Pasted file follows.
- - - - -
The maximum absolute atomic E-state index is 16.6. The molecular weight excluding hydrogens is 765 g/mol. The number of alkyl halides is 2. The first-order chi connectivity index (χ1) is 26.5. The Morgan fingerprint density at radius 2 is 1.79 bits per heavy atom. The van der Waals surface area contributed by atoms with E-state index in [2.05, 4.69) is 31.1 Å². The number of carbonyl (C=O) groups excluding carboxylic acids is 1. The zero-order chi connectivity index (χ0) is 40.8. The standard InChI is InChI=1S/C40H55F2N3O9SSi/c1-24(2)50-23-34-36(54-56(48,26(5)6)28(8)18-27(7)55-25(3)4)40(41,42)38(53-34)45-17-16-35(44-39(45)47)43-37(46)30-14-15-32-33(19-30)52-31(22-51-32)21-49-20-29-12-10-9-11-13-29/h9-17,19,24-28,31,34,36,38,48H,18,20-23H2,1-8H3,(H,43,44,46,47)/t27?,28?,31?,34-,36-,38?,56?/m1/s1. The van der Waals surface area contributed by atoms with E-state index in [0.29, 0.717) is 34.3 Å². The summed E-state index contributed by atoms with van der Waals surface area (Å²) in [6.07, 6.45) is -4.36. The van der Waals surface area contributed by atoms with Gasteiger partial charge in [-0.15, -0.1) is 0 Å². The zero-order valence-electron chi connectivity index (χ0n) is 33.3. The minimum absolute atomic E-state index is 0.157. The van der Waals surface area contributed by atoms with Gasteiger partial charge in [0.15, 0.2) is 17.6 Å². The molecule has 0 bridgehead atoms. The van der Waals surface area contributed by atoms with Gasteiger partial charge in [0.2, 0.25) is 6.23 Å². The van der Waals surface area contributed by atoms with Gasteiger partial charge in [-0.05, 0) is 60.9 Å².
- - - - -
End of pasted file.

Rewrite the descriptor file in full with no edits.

The maximum absolute atomic E-state index is 16.6. The molecular weight excluding hydrogens is 765 g/mol. The number of alkyl halides is 2. The first-order chi connectivity index (χ1) is 26.5. The Morgan fingerprint density at radius 2 is 1.79 bits per heavy atom. The van der Waals surface area contributed by atoms with E-state index in [2.05, 4.69) is 31.1 Å². The number of carbonyl (C=O) groups excluding carboxylic acids is 1. The zero-order chi connectivity index (χ0) is 40.8. The standard InChI is InChI=1S/C40H55F2N3O9SSi/c1-24(2)50-23-34-36(54-56(48,26(5)6)28(8)18-27(7)55-25(3)4)40(41,42)38(53-34)45-17-16-35(44-39(45)47)43-37(46)30-14-15-32-33(19-30)52-31(22-51-32)21-49-20-29-12-10-9-11-13-29/h9-17,19,24-28,31,34,36,38,48H,18,20-23H2,1-8H3,(H,43,44,46,47)/t27?,28?,31?,34-,36-,38?,56?/m1/s1. The van der Waals surface area contributed by atoms with E-state index in [0.29, 0.717) is 34.3 Å². The summed E-state index contributed by atoms with van der Waals surface area (Å²) in [6.07, 6.45) is -4.36. The van der Waals surface area contributed by atoms with Gasteiger partial charge in [-0.15, -0.1) is 0 Å². The zero-order valence-electron chi connectivity index (χ0n) is 33.3. The minimum absolute atomic E-state index is 0.157. The van der Waals surface area contributed by atoms with Gasteiger partial charge in [0.15, 0.2) is 17.6 Å². The molecule has 0 bridgehead atoms. The van der Waals surface area contributed by atoms with Gasteiger partial charge in [0.2, 0.25) is 6.23 Å². The van der Waals surface area contributed by atoms with Gasteiger partial charge in [-0.05, 0) is 60.9 Å².